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Boiled or boiling?

"Just cook it in (boiling OR boiled Or both are correct) water.

For learning: English
Base language: English
Category: Other

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    Just cook it in boiling water. (the water is still boiling when you cooked)
    Just cook it in boiled water. (the water has already been boiled, wether you cooked or not)

    Both are correct. To my understanding the latter, "boiled" water, means that you put what you want to cook in the water only after it has started boiling.

     

    As Faisal indicates, there both grammatically correct but have slightly different meanings. "Just cook it in boiling water." sounds more logical (like if these are directions for instant noodes or something); you put the noodles in water that has already come to a boil and is still boiling. Even if you take the water off the flame, it is still "boiling hot", letting instant noodles or tea do their thing. Boiled water could be cold and why would you tell someone to cook in cold boiled water if your just going to boil it again?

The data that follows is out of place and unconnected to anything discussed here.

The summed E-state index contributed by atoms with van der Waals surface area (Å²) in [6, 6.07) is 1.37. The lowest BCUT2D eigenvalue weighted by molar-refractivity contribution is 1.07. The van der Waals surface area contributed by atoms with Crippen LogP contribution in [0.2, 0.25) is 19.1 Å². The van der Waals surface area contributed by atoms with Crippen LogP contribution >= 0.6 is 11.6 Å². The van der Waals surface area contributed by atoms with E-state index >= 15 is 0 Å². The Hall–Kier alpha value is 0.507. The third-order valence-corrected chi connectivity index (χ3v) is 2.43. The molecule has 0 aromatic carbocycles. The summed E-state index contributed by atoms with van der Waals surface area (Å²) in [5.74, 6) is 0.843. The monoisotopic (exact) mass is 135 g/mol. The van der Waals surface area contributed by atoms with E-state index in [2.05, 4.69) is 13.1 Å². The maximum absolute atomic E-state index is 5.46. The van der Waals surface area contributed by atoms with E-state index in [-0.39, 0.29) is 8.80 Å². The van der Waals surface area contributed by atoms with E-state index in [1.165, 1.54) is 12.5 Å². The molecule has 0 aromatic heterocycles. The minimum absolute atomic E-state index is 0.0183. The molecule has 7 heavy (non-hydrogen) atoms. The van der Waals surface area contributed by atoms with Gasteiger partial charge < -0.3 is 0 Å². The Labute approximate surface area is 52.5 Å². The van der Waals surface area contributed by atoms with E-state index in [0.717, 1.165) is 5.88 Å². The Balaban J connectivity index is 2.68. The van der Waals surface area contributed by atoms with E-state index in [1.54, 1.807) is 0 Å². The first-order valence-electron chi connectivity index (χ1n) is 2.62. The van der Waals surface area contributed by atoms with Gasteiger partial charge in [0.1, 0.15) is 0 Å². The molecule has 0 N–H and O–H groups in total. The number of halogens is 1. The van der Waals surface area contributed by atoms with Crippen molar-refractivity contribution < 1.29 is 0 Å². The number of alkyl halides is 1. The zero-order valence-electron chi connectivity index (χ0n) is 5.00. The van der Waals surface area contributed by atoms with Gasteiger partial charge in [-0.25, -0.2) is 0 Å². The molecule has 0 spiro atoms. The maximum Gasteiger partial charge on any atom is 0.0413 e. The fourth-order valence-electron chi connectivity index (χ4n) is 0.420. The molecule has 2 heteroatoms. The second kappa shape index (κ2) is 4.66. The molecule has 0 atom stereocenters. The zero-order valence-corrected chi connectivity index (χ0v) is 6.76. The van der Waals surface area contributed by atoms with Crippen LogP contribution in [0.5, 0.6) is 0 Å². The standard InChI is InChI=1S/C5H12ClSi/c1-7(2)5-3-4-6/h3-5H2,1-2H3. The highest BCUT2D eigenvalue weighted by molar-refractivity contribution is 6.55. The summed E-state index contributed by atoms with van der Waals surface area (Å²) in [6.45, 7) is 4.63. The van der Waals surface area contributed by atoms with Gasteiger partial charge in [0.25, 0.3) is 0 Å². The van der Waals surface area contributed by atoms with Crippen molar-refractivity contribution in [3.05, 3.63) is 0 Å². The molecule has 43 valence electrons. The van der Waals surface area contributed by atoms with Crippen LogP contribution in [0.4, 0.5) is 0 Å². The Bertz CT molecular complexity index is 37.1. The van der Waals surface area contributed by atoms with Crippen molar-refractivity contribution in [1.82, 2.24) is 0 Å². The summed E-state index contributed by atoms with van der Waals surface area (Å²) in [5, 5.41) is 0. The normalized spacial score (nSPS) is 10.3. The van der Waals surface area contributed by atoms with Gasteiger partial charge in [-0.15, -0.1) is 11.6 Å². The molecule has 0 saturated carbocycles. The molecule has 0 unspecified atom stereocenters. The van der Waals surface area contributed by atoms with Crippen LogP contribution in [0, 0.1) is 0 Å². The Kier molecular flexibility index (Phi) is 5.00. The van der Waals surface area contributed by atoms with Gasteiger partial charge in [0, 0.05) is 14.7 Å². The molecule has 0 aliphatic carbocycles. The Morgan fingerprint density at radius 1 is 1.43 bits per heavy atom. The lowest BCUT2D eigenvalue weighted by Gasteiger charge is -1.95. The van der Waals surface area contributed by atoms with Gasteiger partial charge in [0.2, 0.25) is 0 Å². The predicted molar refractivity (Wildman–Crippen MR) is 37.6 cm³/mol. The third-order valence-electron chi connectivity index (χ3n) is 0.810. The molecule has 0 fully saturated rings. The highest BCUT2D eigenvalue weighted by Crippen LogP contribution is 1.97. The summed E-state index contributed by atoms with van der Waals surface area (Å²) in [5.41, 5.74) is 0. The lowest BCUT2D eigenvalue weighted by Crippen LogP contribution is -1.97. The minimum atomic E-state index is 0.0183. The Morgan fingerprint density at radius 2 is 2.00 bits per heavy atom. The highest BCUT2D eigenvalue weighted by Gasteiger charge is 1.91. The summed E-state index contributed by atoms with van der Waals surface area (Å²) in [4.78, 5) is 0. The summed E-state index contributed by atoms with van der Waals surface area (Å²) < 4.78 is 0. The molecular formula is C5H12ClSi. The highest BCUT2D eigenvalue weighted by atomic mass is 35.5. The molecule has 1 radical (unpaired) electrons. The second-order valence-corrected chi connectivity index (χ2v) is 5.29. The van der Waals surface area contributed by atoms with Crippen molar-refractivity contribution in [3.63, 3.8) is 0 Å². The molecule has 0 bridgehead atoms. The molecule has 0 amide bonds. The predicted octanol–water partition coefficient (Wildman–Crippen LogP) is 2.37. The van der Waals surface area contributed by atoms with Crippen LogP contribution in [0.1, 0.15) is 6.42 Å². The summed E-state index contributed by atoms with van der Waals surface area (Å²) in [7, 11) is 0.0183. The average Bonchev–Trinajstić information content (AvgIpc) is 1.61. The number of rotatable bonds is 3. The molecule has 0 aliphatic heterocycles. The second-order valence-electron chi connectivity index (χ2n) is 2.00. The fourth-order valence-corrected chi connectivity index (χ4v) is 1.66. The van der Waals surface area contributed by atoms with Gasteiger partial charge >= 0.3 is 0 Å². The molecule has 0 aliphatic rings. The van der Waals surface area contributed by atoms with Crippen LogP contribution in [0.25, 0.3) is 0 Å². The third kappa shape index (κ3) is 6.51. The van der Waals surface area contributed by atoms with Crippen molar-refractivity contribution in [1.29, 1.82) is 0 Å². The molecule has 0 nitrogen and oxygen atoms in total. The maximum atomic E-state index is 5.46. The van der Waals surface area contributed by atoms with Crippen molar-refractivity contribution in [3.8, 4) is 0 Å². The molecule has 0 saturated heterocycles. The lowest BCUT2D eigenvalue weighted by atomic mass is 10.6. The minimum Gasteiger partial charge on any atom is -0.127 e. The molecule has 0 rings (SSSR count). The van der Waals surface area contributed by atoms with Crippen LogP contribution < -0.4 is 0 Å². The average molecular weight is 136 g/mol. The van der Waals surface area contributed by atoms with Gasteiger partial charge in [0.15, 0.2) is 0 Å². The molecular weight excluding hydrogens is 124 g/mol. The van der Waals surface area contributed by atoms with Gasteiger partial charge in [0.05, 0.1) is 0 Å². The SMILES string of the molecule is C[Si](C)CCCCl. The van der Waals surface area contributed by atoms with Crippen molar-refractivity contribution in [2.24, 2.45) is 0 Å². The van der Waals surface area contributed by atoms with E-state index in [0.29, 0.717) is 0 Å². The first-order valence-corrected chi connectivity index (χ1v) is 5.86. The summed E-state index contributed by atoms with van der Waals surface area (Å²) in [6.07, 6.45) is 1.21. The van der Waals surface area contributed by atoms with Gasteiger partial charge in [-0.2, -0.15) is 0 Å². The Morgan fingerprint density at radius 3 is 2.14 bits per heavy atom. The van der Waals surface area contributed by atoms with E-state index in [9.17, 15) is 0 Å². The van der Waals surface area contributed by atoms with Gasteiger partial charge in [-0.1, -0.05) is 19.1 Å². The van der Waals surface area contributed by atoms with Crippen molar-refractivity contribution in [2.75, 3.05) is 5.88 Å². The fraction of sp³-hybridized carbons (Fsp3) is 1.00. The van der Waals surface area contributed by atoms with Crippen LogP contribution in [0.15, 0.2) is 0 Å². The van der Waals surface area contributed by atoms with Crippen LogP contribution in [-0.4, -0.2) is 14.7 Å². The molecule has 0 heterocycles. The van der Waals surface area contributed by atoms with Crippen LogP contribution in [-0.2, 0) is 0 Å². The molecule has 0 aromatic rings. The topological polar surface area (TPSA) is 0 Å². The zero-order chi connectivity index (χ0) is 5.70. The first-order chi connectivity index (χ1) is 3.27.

That said, you might be encouraged in certain parts of the world to drink boiled water for health and safety reasons, but I would not advise you to drink boiling water. :)

     

    The correct version is
    "Just cook it in boiling water", in order to cook the item the water must be boiling at all times, it would not cook if the water is "boiled" as it would have completed the boil as it were.

    If I use the example of an egg
    "I am boiling an egg to eat later" it is an ongoing cooking action but "I boiled an egg" the cooking action is complete, the egg is ready to eat as it is "boiled".

    Hope that helps :)

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